Well hey there fellow gamers! Real quick blog today featuring a game that’s both educational and fun at the same time. I know – they’re rare, but they’re out there. Anywho today’s game comes to you from a company called Wellcome Collection. They are, apparently, an online museum relating to the human culture and inner workings – which is why their game Axon intrigued me enough to write about it.
Axon is a very quick point and click action game where you try and connect as many synapses as you can to earn points. There are multiple colors that you can connect throughout that serve as power-ups, and the game – although simple, is surprisingly addictive fun. Here’s how the power ups work:
- Purple: Range – This will increase the range of your click radius for a short time.
- Green: Boost – This boosts your protein count by boosting you up the targets.
- Blue: Freeze – Provides a 1-second delay of the click radius and anything around.
- Yellow: Chain Force – The best power-up, but also the hardest, click all the yellow proteins in order and you get the largest boost of any upgrade available.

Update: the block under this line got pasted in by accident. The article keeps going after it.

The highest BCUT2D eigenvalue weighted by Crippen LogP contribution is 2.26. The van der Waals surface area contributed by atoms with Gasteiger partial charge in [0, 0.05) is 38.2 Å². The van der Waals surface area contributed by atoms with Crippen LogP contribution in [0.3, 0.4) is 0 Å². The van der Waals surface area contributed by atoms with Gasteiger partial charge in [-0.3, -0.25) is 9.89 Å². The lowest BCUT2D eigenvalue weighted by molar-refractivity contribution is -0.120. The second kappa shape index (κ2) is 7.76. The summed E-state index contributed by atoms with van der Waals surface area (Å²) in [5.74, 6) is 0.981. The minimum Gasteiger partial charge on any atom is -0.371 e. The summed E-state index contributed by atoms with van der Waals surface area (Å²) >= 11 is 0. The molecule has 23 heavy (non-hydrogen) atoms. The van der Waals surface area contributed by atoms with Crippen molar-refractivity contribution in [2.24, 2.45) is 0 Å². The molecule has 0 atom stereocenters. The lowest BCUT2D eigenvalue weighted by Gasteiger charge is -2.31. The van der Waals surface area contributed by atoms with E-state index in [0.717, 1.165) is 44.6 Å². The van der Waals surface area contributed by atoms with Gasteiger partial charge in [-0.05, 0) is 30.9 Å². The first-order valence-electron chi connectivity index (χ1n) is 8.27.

The game is exceptional, because it does allow for point and click accessibility, and it’s art style is conducive to just about anyone to play it. Another key element, that I found really sealed the gameplay for me, was the competitive nature of the game. The AI of the other red neurons as they tried to steal away your available proteins was a really nice touch that kept me engaged. The music is ambient and intriguing and the gameplay is fast paced enough that you don’t get bored of the concept easily. The only problems here is that it’s not exactly conducive gameplay for those with motor-skill impairments.
Precision timing is key here since the radius ring closes rather fast – so your clicking finger needs to be super quick as you increase up in length. Overall though the game is fantastic, and even though it’s simple, it kept me wanting to try and increase my score over and over. I kept wanting to see if I could create new neurons as I went on, because when you lose the game gives you a synopsis of what type of neuron you created. I thought it was fascinating and I hope you will too. I know today’s article is short and sweet, but truth be told, it’s all about the game – not about what I have to say about it.
Give it a go yourself if you’d like to test your speed skills: Axon
Hope you enjoy folks and as always here on Gastrogamer – Happy gaming to all!